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Hector Noesi's Modest Consolation

Hector Noesi started for the Mariners against the Yankees on Saturday. Saturday was two days ago. The Mariners played another game against the Yankees yesterday, and they play a game against the Red Sox in a few hours. Why talk about Hector Noesi now, when by the baseball regular-season schedule his most recent start was ages ago? A fun fact, that's why. I'm not referring to it as Today's Fun Fact because this is Today's Fun Fact. Click, read, and savor.

I've already come to Noesi's defense. Noesi allowed five runs and five extra-base hits on Saturday, four of which came with two strikes, but I don't think his pitches were that bad. I think Noesi was more the victim of good hitting than the source of bad pitching, and while I've seen that Geoff Baker disagrees, I've looked at this more than I probably should've. Visually, most of the pitches that got hit were fine. According to the PITCHfx data, most of the pitches that got hit had fine movement. Maybe they weren't all exactly the pitches Noesi wanted to throw, but most were still fine pitches. Anyhow, that isn't what's important. None of this is important when you get down to it but this post is about one event in particular.

Noesi allowed three doubles in the span of four hitters in the bottom of the second. It would've been one thing had the inning ended there, but it didn't - the finishing touches were applied by Jayson Nix, who rode Noesi out to right field. Nix's homer turned a two-run frame into a four-run frame and put the Mariners well behind in the early going.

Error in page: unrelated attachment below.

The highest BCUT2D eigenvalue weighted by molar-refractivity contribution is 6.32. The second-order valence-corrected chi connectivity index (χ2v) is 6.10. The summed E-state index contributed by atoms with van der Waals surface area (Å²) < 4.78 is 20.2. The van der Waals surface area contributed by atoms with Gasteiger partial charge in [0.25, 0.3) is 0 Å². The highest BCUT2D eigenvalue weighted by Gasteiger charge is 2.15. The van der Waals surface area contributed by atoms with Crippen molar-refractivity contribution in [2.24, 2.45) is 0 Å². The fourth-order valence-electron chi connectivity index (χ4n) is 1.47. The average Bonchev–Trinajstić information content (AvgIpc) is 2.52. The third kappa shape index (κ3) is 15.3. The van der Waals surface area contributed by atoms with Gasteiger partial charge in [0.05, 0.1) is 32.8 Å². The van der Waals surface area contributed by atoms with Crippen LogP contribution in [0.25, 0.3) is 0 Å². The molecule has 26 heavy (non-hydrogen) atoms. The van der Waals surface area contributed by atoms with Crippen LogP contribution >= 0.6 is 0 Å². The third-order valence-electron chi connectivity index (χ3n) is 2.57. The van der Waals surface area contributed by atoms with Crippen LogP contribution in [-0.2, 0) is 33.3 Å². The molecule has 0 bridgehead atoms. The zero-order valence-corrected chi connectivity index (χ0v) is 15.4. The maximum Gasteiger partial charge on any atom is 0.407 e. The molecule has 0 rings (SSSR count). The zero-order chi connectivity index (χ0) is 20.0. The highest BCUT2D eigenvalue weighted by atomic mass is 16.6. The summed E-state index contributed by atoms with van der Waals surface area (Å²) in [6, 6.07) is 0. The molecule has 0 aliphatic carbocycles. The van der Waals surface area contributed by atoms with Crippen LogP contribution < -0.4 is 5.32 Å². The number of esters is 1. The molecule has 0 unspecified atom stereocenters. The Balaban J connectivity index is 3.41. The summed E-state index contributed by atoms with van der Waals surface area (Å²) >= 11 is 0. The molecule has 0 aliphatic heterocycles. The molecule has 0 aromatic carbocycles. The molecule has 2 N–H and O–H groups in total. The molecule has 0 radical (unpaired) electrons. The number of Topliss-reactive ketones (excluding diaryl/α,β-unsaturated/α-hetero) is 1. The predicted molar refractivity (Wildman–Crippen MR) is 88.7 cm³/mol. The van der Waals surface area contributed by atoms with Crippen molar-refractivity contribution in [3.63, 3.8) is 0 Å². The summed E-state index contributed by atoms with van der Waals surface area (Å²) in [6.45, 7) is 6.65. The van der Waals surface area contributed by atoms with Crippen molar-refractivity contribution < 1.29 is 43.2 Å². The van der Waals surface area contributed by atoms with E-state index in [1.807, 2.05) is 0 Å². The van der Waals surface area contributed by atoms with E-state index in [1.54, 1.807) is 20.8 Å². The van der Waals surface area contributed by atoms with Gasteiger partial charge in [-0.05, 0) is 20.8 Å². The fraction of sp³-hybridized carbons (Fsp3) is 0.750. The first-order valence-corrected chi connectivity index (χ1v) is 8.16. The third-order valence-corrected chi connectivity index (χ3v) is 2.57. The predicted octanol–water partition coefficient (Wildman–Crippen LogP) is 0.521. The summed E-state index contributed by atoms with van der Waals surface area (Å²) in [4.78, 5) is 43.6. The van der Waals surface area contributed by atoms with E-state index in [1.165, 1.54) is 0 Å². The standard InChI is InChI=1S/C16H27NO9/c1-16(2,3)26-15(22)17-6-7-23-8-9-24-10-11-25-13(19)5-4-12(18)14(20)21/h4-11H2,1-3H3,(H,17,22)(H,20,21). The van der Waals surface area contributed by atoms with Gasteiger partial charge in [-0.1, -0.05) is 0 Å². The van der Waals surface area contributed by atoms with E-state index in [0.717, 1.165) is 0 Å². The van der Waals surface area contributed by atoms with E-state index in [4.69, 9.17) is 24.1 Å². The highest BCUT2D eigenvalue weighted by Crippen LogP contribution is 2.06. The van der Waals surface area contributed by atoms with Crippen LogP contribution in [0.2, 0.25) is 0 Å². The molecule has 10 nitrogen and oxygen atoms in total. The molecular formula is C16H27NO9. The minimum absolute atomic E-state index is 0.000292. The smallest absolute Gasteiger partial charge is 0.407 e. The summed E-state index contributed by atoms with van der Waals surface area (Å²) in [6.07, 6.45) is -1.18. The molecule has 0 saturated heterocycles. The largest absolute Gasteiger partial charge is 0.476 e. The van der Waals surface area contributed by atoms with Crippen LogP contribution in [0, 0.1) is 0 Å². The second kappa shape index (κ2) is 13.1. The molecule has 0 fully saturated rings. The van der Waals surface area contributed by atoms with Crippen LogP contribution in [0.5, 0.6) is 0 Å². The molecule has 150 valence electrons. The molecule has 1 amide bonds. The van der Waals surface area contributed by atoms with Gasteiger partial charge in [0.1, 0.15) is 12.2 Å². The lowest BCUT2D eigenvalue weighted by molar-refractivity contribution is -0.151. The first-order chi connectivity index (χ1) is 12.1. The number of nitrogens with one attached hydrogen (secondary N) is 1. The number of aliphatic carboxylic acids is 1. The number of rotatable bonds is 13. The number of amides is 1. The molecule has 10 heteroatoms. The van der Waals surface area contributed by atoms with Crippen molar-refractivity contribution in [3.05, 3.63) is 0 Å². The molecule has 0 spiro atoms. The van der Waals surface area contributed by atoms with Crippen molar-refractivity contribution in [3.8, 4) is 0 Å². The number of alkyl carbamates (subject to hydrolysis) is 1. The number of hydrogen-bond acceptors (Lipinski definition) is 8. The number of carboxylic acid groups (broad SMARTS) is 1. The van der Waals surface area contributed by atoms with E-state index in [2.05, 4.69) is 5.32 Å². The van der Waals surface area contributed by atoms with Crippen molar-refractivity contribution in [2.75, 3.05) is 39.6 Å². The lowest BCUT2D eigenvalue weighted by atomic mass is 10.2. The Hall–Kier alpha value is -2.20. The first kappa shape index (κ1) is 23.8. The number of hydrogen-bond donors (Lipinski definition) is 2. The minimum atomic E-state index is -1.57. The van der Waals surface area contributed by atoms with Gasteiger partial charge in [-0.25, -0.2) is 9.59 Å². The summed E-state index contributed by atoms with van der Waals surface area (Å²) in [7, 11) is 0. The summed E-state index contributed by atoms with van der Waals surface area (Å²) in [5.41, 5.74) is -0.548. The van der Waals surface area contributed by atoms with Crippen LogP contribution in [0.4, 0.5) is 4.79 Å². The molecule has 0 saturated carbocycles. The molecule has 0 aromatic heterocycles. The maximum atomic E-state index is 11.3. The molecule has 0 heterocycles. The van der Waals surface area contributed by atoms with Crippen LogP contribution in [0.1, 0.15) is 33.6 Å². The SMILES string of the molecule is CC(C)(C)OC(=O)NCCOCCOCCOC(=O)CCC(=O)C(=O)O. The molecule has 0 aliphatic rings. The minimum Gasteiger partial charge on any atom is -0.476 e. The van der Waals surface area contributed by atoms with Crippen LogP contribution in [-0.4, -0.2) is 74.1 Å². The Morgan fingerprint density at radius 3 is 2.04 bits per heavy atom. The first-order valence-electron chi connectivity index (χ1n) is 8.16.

Here's the 1-and-1 pitch that Noesi threw to Nix:


Looks okay, right? Right on the edge. Here's a different look at the same pitch:


John Jaso wanted the pitch on the outer edge, above the knees. The result:


Noesi threw the pitch on the outer edge, above the knees. Noesi essentially hit his target dead-on. Except he didn't, because the ball never arrived at the target, because Nix swung and made contact and hit the ball over the fence.

The ball barely got out. It practically scraped the fence as it descended. According to the Home Run Tracker, the dinger had a distance of 339 feet. That is the fifth-shortest dinger hit so far this season. But wait, there's more! According to the same source, Nix got an 11-foot boost from the wind. Accounting for conditions, Nix's dinger had a "standard distance" of 326 feet, which would've been good enough to hit it out of zero stadiums. And finally, according to the Home Run Tracker, the ball came off Nix's bat at 89.8 miles per hour. That is the weakest home run of the season, narrowly undercutting another Yankee Stadium pile of crap by Chris Iannetta.

Saturday afternoon, Hector Noesi allowed a two-run home run to Jayson Nix. It was Nix's first Major League hit since June 16, 2011. It goes in the books as a homer, never to be edited. But some home runs are different from other home runs, and this was not a home run to be held against Hector Noesi. Critics might say that Noesi needs to do a better job of making his pitches, but in this specific instance, Noesi did make his pitch, and you could say he even got his result. He got Jayson Nix to lift an unremarkable fly ball to the opposite field. Sometimes unremarkable fly balls can leave this particular field, especially when aided by wind. From a binary perspective, in this at-bat, Hector Noesi allowed one home run, and zero not-home-runs. From a more informed perspective, the home run that Hector Noesi allowed was the least worst of all home runs. I bet that makes Hector Noesi feel way better.